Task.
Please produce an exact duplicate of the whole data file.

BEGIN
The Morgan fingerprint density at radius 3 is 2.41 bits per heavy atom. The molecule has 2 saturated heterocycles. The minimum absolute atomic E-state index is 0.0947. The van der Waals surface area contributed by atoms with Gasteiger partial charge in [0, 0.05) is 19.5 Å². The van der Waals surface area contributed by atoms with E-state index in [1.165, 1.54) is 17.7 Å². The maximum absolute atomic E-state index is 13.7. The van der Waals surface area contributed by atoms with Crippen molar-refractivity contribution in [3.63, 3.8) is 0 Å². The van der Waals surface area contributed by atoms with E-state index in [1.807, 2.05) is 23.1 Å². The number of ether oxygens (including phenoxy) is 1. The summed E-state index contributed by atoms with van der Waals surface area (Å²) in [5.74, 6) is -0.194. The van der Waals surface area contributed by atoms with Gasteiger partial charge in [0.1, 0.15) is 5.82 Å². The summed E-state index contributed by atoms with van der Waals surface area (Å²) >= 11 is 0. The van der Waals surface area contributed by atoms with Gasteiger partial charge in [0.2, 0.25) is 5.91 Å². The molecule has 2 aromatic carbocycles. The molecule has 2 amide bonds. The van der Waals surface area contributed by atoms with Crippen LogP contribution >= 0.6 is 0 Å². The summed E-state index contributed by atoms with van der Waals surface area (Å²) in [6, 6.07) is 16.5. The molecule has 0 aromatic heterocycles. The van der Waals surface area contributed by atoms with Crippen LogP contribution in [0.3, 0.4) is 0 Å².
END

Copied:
The Morgan fingerprint density at radius 3 is 2.41 bits per heavy atom. The molecule has 2 saturated heterocycles. The minimum absolute atomic E-state index is 0.0947. The van der Waals surface area contributed by atoms with Gasteiger partial charge in [0, 0.05) is 19.5 Å². The van der Waals surface area contributed by atoms with E-state index in [1.165, 1.54) is 17.7 Å². The maximum absolute atomic E-state index is 13.7. The van der Waals surface area contributed by atoms with Crippen molar-refractivity contribution in [3.63, 3.8) is 0 Å². The van der Waals surface area contributed by atoms with E-state index in [1.807, 2.05) is 23.1 Å². The number of ether oxygens (including phenoxy) is 1. The summed E-state index contributed by atoms with van der Waals surface area (Å²) in [5.74, 6) is -0.194. The van der Waals surface area contributed by atoms with Gasteiger partial charge in [0.1, 0.15) is 5.82 Å². The summed E-state index contributed by atoms with van der Waals surface area (Å²) >= 11 is 0. The van der Waals surface area contributed by atoms with Gasteiger partial charge in [0.2, 0.25) is 5.91 Å². The molecule has 2 aromatic carbocycles. The molecule has 2 amide bonds. The van der Waals surface area contributed by atoms with Crippen LogP contribution >= 0.6 is 0 Å². The summed E-state index contributed by atoms with van der Waals surface area (Å²) in [6, 6.07) is 16.5. The molecule has 0 aromatic heterocycles. The van der Waals surface area contributed by atoms with Crippen LogP contribution in [0.3, 0.4) is 0 Å².